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with the aid of which one will be able to determine the relative orbits of bodies B and C around body A.

If one also does ##, $$x'-x = x'', ~~~~ y'-y = y'', ~~~~ z'-z =z'',$$ such that x'', y'', z'' are the rectangular coordinates of the orbit of body C around B, one will have ##, $$r'' = \sqrt{x''^2+y''^2+z''^2},$$ and, subtracting respectively the first three equations from the last three, one will have these three ##C3, $$\left\{ \begin{array}{l} {d^2x'' \over dt^2} + ( {{B+C} \over r''^3} + {A \over r^3} ) x'' + A ( {1 \over r'^3} - {1 \over r^3} ) x' = 0, \\ \tag{C} {d^2y'' \over dt^2} + ( {{B+C} \over r''^3} + {A \over r^3} ) y'' + A ( {1 \over r'^3} - {1 \over r^3} ) y' = 0, \\ {d^2z'' \over dt^2} + ( {{B+C} \over r''^3} + {A \over r^3} ) z'' + A ( {1 \over r'^3} - {1 \over r^3} ) z' = 0, \end{array} \right.$$ which will express the relative movement of body C around body B.

It is good to notice the analogy which exists between these nine equations (A), (B), (C); it is that equations (A) become equations (B) by changing just B to C, x to x', y to y', z to z', r to r', and reciprocally ; and that likewise these equations become equations (C) by changing A to C, x to x'', y to y'', z to z'', r to r'', and vice versa ; and the same analogy will hold in all of the formulae which we shall find in the following.

Multiply the first of the equations (A) by y and the second by x, and then subtract one from the other, to get ##. $${ { yd^2x - xd^2y } \over dt^2 } + C ( {1 \over r'^3} - {1 \over r''^3} ) (yx'-xy') = 0 .$$

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Combining similarly the first two of equations (B) and the first two of equations (C), one gets these two ##, ##. $${ { y'd^2x' - x'd^2y' } \over dt^2 } + B ( {1 \over r^3} - {1 \over r''^3} ) (xy'-yx') = 0 , \\ { { y''d^2x'' - x''d^2y'' } \over dt^2 } + A ( {1 \over r'^3} - {1 \over r^3} ) (x'y''-y'x'') = 0 .$$

But ##; $$x'' = x' - x, ~~~~ y'' = y' - y ~;$$ so ##; $$x'y'' - y'x'' = xy' -yx' ~;$$ thus, in adding together the three preceding equations, after having divided the first by C, the second by B and the third by A, one gets this ##. $${ {yd^2x-xd^2y} \over Cdt^2} + { {y'd^2x'-x'd^2y'} \over Bdt^2} + { {y''d^2x''-x''d^2y''} \over Adt^2} = 0.$$

One will find in the same manner these two further equations ##, ##, $${ {zd^2x-xd^2z} \over Cdt^2} + { {z'd^2x'-x'd^2z'} \over Bdt^2} + { {z''d^2x''-x''d^2z''} \over Adt^2} = 0, \\ { {zd^2y-yd^2z} \over Cdt^2} + { {z'd^2y'-y'd^2z'} \over Bdt^2} + { {z''d^2y''-y''d^2z''} \over Adt^2} = 0,$$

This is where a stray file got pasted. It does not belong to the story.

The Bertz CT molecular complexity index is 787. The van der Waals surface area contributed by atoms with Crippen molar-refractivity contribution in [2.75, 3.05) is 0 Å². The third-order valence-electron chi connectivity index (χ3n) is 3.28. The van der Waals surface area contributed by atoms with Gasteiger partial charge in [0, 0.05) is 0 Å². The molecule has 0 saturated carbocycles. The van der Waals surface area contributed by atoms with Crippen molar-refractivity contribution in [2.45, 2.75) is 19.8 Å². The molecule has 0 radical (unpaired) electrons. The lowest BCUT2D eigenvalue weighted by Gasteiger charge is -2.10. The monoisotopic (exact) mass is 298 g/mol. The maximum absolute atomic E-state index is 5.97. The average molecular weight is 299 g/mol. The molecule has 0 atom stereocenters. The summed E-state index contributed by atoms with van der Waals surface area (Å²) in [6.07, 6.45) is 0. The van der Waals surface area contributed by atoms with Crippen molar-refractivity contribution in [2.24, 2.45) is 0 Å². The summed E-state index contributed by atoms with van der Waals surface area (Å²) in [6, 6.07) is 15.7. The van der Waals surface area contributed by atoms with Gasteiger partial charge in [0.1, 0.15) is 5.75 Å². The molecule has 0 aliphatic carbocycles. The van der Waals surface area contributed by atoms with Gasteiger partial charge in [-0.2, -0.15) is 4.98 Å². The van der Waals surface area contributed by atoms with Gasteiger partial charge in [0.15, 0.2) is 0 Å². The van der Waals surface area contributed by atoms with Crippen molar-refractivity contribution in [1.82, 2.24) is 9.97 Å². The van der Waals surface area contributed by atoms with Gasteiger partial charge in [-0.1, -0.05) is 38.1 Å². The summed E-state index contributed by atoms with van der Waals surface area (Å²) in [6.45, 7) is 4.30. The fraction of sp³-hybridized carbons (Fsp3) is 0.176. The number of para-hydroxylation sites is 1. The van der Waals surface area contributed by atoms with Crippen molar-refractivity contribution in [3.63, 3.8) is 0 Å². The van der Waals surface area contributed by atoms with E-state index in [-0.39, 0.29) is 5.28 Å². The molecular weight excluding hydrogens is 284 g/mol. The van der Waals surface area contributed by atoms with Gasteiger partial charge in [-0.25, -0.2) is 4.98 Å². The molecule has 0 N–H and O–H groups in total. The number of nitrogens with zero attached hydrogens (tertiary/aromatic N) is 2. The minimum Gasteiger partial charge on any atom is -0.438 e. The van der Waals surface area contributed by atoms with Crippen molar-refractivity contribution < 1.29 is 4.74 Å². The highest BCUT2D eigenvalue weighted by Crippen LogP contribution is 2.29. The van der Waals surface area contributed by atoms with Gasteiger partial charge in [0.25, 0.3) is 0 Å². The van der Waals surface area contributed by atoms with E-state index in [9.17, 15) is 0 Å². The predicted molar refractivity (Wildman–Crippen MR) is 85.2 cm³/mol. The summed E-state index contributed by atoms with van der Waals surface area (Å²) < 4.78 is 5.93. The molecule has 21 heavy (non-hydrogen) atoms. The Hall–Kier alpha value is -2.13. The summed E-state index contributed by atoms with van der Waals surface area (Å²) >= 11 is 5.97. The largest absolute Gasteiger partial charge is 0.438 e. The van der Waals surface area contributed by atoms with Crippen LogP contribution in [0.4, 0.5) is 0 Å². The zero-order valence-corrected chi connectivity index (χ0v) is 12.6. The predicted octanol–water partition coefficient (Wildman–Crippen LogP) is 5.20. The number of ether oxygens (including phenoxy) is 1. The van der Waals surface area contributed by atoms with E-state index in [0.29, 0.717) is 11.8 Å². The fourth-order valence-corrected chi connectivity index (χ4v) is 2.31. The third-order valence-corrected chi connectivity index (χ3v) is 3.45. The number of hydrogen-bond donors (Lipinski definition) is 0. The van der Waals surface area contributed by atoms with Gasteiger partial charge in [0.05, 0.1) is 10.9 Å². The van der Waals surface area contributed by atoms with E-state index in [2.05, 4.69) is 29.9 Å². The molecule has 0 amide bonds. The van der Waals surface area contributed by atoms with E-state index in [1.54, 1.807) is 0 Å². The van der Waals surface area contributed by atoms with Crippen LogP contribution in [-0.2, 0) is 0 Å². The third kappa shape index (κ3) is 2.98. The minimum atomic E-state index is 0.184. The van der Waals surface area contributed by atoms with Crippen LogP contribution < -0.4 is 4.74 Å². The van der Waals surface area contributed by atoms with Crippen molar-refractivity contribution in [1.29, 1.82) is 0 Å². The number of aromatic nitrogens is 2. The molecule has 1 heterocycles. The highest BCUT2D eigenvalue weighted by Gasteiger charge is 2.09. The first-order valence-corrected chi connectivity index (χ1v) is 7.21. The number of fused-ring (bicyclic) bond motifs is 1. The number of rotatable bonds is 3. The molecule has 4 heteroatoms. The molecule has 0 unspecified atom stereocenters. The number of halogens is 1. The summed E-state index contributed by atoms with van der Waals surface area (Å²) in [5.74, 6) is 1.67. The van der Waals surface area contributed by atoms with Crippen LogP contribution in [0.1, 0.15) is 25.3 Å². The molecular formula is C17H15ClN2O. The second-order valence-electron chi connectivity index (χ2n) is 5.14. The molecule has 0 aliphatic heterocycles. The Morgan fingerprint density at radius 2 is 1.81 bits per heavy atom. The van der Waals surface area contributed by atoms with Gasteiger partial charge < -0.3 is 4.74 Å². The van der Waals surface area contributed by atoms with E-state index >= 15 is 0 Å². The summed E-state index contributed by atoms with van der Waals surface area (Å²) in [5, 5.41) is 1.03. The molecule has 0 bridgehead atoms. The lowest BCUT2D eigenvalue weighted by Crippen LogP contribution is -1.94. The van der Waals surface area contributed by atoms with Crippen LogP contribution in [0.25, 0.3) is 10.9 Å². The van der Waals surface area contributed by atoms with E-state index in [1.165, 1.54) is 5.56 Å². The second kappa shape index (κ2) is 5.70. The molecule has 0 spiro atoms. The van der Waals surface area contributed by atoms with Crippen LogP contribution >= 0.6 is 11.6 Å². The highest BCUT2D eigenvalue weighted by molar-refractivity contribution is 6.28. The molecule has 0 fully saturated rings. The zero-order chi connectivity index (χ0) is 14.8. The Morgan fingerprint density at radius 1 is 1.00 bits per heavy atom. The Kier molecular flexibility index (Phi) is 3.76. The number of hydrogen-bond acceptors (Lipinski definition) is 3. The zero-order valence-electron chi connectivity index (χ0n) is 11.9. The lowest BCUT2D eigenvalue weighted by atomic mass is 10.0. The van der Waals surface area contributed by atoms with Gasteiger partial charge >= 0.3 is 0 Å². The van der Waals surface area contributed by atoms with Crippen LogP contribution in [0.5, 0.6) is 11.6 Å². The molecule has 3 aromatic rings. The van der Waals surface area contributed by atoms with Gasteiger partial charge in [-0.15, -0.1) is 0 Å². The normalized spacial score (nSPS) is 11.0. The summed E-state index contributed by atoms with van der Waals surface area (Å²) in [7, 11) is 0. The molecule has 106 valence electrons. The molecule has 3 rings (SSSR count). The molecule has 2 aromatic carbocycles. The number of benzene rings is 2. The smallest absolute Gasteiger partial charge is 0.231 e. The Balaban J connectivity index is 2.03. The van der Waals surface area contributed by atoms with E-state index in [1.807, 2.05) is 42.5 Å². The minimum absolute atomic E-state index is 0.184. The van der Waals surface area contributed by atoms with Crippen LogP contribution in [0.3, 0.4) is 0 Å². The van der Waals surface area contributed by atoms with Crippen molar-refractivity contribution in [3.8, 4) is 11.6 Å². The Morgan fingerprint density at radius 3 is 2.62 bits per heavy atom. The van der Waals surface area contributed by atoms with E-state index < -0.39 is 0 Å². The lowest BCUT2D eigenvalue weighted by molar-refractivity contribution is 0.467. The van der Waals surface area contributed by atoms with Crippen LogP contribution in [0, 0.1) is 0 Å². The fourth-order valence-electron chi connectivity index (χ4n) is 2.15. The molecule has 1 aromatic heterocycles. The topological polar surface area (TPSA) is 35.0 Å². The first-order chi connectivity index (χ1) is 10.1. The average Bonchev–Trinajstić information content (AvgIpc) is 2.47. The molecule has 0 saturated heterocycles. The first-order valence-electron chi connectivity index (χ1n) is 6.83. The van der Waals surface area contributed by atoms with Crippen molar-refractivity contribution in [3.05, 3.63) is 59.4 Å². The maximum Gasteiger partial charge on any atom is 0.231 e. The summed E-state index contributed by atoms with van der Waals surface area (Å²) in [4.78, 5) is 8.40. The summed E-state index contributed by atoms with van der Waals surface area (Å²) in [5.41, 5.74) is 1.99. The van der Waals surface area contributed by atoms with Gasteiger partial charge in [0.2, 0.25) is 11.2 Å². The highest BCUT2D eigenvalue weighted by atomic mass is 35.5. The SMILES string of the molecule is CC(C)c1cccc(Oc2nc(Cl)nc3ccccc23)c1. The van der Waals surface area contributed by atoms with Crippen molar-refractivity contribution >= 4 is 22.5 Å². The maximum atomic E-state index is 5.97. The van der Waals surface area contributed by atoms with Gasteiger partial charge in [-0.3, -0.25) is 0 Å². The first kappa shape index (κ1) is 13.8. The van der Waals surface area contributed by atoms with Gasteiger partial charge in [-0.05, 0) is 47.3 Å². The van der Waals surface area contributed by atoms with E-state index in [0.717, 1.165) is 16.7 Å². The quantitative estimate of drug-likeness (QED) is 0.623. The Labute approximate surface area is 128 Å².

Thus one will get, on integrating ##D3, $$\left\{ \begin{array}{l} { {ydx-xdy} \over Cdt} + { {y'dx'-x'dy'} \over Bdt} + { {y''dx''-x''dy''} \over Adt} = a, \\ \tag{D} { {zdx-xdz} \over Cdt} + { {z'dx'-x'dz'} \over Bdt} + { {z''dx''-x''dz''} \over Adt} = b, \\ { {zdy-ydz} \over Cdt} + { {z'dy'-y'dz'} \over Bdt} + { {z''dy''-y''dz''} \over Adt} = c, \end{array} \right.$$ a, b, c being arbitrary constants.

Moreover, if one multiplies the first of equations (A) by dx/C, the first of equations (B) by dx'/C, and the first of equations (C) by

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dx''/A, and then one adds them together, one gets, because x'' = x'-x, ##. $$\frac{dxd^2x}{Cdt^2} + \frac{dx'd^2x'}{Bdt^2} + \frac{dx''d^2x''}{Adt^2} + (A+B+C) \left( \frac{xdx}{Cr^3} + \frac{x'dx'}{Br'^3} + \frac{x''dx''}{Ar''^3} \right) = 0 .$$

Similarly, one finds ##, ##. $$\frac{dyd^2y}{Cdt^2} + \frac{dy'd^2y'}{Bdt^2} + \frac{dy''d^2y''}{Adt^2} + (A+B+C) \left( \frac{ydy}{Cr^3} + \frac{y'dy'}{Br'^3} + \frac{y''dy''}{Ar''^3} \right) = 0 , \\ \frac{dzd^2z}{Cdt^2} + \frac{dz'd^2z'}{Bdt^2} + \frac{dz''d^2z''}{Adt^2} + (A+B+C) \left( \frac{zdz}{Cr^3} + \frac{z'dz'}{Br'^3} + \frac{z''dz''}{Ar''^3} \right) = 0 .$$

Then, adding together these three equations and putting

 r dr in place of x dx + y dy + z dz, r' dr' in place of x' dx' + y' dy' + z' dz', r'' dr'' in place of x'' dx'' + y'' dy'' + z'' dz'',
one gets an integrable equation of which the integral will be ##E1 $$\tag{E} {\Tiny \frac{dx^2+dy^2+dz^2}{Cdt^2} + \frac{dx'^2+dy'^2+dz'^2}{Bdt^2} + \frac{dx''^2+dy''^2+dz''^2}{Adt^2} - 2 (A+B+C) \left( \frac1{Cr} + \frac1{Br'} + \frac1{Ar''} \right) = f . }$$ f being an arbitrary constant.

Those are the only exact integrals which one has been able to find so far ; so, as there are in all six variables x, y, z, x', y', z', it is clear that, if one can find two further integrals, the problem will be reduced to first differences ; but one scarcely dares hope to reach that in the present state of imperfection of Analysis.

Let us suppose, for brevity, ##, ##, ##, $$u^2 = \frac{dx^2 + dy^2 + dz^2}{dt^2} , \\ u'^2 = \frac{dx'^2 + dy'^2 + dz'^2}{dt^2} , \\ u''^2 = \frac{dx''^2 + dy''^2 + dz''^2}{dt^2} ,$$

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so that u, u', u'' express the relative speeds of bodies B, C around A, and of C around B ; it is clear that one will have ##, ##, ##. $$\frac{d^2(r^2)}{2dt^2} = \frac{xd^2x + yd^2y + zd^2z}{dt^2} + u^2 , \\ \frac{d^2(r'^2)}{2dt^2} = \frac{x'd^2x' + y'd^2y' + z'd^2z'}{dt^2} + u'^2 , \\ \frac{d^2(r''^2)}{2dt^2} = \frac{x''d^2x'' + y''d^2y'' + z''d^2z''}{dt^2} + u''^2 .$$